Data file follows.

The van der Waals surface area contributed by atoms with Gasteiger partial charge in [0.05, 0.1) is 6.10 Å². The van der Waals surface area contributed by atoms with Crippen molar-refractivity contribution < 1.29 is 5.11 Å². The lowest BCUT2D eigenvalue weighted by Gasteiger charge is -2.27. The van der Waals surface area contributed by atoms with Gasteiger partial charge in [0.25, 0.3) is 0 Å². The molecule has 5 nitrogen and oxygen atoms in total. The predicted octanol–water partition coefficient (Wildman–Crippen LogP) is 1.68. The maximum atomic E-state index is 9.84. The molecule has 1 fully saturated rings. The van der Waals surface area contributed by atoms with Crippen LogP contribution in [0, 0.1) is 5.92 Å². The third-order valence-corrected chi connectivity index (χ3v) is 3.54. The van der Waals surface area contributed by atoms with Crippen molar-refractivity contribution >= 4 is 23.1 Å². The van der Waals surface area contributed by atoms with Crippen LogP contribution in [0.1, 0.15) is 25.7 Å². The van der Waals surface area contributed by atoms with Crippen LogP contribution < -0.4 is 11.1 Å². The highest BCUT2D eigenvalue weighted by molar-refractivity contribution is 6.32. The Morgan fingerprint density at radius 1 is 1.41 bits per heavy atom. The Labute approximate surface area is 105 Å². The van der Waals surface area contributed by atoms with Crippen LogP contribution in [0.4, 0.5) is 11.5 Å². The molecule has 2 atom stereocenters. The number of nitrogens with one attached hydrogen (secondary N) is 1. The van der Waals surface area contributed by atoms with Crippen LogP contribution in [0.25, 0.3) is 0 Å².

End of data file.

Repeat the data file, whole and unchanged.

The van der Waals surface area contributed by atoms with Gasteiger partial charge in [0.05, 0.1) is 6.10 Å². The van der Waals surface area contributed by atoms with Crippen molar-refractivity contribution < 1.29 is 5.11 Å². The lowest BCUT2D eigenvalue weighted by Gasteiger charge is -2.27. The van der Waals surface area contributed by atoms with Gasteiger partial charge in [0.25, 0.3) is 0 Å². The molecule has 5 nitrogen and oxygen atoms in total. The predicted octanol–water partition coefficient (Wildman–Crippen LogP) is 1.68. The maximum atomic E-state index is 9.84. The molecule has 1 fully saturated rings. The van der Waals surface area contributed by atoms with Crippen LogP contribution in [0, 0.1) is 5.92 Å². The third-order valence-corrected chi connectivity index (χ3v) is 3.54. The van der Waals surface area contributed by atoms with Crippen molar-refractivity contribution >= 4 is 23.1 Å². The van der Waals surface area contributed by atoms with Crippen LogP contribution in [0.1, 0.15) is 25.7 Å². The van der Waals surface area contributed by atoms with Crippen LogP contribution < -0.4 is 11.1 Å². The highest BCUT2D eigenvalue weighted by molar-refractivity contribution is 6.32. The Morgan fingerprint density at radius 1 is 1.41 bits per heavy atom. The Labute approximate surface area is 105 Å². The van der Waals surface area contributed by atoms with Crippen LogP contribution in [0.4, 0.5) is 11.5 Å². The molecule has 2 atom stereocenters. The number of nitrogens with one attached hydrogen (secondary N) is 1. The van der Waals surface area contributed by atoms with Crippen LogP contribution in [0.25, 0.3) is 0 Å².